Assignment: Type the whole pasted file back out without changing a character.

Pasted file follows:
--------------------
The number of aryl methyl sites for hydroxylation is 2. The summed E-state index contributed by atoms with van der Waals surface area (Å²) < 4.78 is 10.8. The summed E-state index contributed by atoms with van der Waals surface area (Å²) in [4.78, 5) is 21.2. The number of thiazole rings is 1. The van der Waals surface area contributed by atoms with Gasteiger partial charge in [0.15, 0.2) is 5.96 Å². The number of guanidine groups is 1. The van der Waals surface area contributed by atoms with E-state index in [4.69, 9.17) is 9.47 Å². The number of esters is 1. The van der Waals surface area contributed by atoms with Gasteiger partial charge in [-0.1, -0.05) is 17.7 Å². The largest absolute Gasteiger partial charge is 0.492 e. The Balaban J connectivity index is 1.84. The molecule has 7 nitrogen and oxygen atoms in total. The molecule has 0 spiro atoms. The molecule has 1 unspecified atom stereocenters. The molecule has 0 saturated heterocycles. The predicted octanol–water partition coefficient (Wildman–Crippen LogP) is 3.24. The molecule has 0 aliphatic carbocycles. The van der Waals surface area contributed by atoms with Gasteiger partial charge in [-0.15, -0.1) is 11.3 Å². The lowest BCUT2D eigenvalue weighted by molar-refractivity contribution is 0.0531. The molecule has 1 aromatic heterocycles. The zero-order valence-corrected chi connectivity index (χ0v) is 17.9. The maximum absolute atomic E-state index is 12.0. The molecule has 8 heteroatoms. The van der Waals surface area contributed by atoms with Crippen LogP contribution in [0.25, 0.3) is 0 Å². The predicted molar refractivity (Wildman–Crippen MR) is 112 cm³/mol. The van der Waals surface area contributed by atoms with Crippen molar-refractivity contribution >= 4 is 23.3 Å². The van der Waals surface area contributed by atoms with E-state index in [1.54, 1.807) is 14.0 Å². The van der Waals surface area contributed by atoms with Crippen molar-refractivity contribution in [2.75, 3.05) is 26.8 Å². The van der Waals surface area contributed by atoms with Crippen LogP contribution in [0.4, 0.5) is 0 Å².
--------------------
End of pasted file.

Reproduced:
The number of aryl methyl sites for hydroxylation is 2. The summed E-state index contributed by atoms with van der Waals surface area (Å²) < 4.78 is 10.8. The summed E-state index contributed by atoms with van der Waals surface area (Å²) in [4.78, 5) is 21.2. The number of thiazole rings is 1. The van der Waals surface area contributed by atoms with Gasteiger partial charge in [0.15, 0.2) is 5.96 Å². The number of guanidine groups is 1. The van der Waals surface area contributed by atoms with E-state index in [4.69, 9.17) is 9.47 Å². The number of esters is 1. The van der Waals surface area contributed by atoms with Gasteiger partial charge in [-0.1, -0.05) is 17.7 Å². The largest absolute Gasteiger partial charge is 0.492 e. The Balaban J connectivity index is 1.84. The molecule has 7 nitrogen and oxygen atoms in total. The molecule has 0 spiro atoms. The molecule has 1 unspecified atom stereocenters. The molecule has 0 saturated heterocycles. The predicted octanol–water partition coefficient (Wildman–Crippen LogP) is 3.24. The molecule has 0 aliphatic carbocycles. The van der Waals surface area contributed by atoms with Gasteiger partial charge in [-0.15, -0.1) is 11.3 Å². The lowest BCUT2D eigenvalue weighted by molar-refractivity contribution is 0.0531. The molecule has 1 aromatic heterocycles. The zero-order valence-corrected chi connectivity index (χ0v) is 17.9. The maximum absolute atomic E-state index is 12.0. The molecule has 8 heteroatoms. The van der Waals surface area contributed by atoms with Crippen LogP contribution in [0.25, 0.3) is 0 Å². The predicted molar refractivity (Wildman–Crippen MR) is 112 cm³/mol. The van der Waals surface area contributed by atoms with Crippen molar-refractivity contribution >= 4 is 23.3 Å². The van der Waals surface area contributed by atoms with E-state index in [1.54, 1.807) is 14.0 Å². The van der Waals surface area contributed by atoms with Crippen molar-refractivity contribution in [2.75, 3.05) is 26.8 Å². The van der Waals surface area contributed by atoms with Crippen LogP contribution in [0.4, 0.5) is 0 Å².